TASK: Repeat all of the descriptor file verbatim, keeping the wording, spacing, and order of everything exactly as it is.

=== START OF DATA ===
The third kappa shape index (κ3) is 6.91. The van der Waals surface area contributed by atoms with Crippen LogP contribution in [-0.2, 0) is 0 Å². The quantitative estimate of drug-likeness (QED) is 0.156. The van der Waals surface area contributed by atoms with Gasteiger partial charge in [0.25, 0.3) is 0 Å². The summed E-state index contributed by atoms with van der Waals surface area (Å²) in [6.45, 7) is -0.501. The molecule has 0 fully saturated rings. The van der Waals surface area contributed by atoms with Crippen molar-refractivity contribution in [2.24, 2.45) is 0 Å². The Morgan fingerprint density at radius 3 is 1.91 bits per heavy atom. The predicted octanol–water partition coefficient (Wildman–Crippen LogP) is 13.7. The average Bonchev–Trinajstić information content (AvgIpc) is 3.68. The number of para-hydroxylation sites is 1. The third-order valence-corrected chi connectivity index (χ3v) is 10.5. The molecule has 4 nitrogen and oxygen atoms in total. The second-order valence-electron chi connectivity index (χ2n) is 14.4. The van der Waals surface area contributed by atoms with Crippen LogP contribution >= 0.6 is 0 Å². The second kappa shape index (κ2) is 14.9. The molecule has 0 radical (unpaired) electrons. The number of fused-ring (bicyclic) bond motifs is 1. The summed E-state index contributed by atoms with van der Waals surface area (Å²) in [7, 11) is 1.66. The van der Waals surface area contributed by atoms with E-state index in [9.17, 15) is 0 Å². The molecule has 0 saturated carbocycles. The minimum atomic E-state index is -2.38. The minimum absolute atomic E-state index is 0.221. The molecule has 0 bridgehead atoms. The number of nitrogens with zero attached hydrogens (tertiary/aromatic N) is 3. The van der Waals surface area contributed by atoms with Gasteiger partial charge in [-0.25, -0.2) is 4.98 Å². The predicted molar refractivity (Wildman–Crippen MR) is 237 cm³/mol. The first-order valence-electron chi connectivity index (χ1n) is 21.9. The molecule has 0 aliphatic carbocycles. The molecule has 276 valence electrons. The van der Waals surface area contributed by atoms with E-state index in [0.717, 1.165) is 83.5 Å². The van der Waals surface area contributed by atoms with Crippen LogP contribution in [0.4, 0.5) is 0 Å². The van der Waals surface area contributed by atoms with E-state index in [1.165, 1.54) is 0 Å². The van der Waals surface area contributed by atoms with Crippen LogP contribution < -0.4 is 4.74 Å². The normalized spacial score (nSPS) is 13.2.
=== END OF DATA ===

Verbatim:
The third kappa shape index (κ3) is 6.91. The van der Waals surface area contributed by atoms with Crippen LogP contribution in [-0.2, 0) is 0 Å². The quantitative estimate of drug-likeness (QED) is 0.156. The van der Waals surface area contributed by atoms with Gasteiger partial charge in [0.25, 0.3) is 0 Å². The summed E-state index contributed by atoms with van der Waals surface area (Å²) in [6.45, 7) is -0.501. The molecule has 0 fully saturated rings. The van der Waals surface area contributed by atoms with Crippen molar-refractivity contribution in [2.24, 2.45) is 0 Å². The Morgan fingerprint density at radius 3 is 1.91 bits per heavy atom. The predicted octanol–water partition coefficient (Wildman–Crippen LogP) is 13.7. The average Bonchev–Trinajstić information content (AvgIpc) is 3.68. The number of para-hydroxylation sites is 1. The third-order valence-corrected chi connectivity index (χ3v) is 10.5. The molecule has 4 nitrogen and oxygen atoms in total. The second-order valence-electron chi connectivity index (χ2n) is 14.4. The van der Waals surface area contributed by atoms with Crippen LogP contribution >= 0.6 is 0 Å². The second kappa shape index (κ2) is 14.9. The molecule has 0 radical (unpaired) electrons. The number of fused-ring (bicyclic) bond motifs is 1. The summed E-state index contributed by atoms with van der Waals surface area (Å²) in [7, 11) is 1.66. The van der Waals surface area contributed by atoms with E-state index in [9.17, 15) is 0 Å². The molecule has 0 saturated carbocycles. The minimum atomic E-state index is -2.38. The minimum absolute atomic E-state index is 0.221. The molecule has 0 bridgehead atoms. The number of nitrogens with zero attached hydrogens (tertiary/aromatic N) is 3. The van der Waals surface area contributed by atoms with Gasteiger partial charge in [-0.25, -0.2) is 4.98 Å². The predicted molar refractivity (Wildman–Crippen MR) is 237 cm³/mol. The first-order valence-electron chi connectivity index (χ1n) is 21.9. The molecule has 0 aliphatic carbocycles. The molecule has 276 valence electrons. The van der Waals surface area contributed by atoms with E-state index in [0.717, 1.165) is 83.5 Å². The van der Waals surface area contributed by atoms with Crippen LogP contribution in [0.4, 0.5) is 0 Å². The van der Waals surface area contributed by atoms with E-state index in [1.165, 1.54) is 0 Å². The van der Waals surface area contributed by atoms with Crippen LogP contribution < -0.4 is 4.74 Å². The normalized spacial score (nSPS) is 13.2.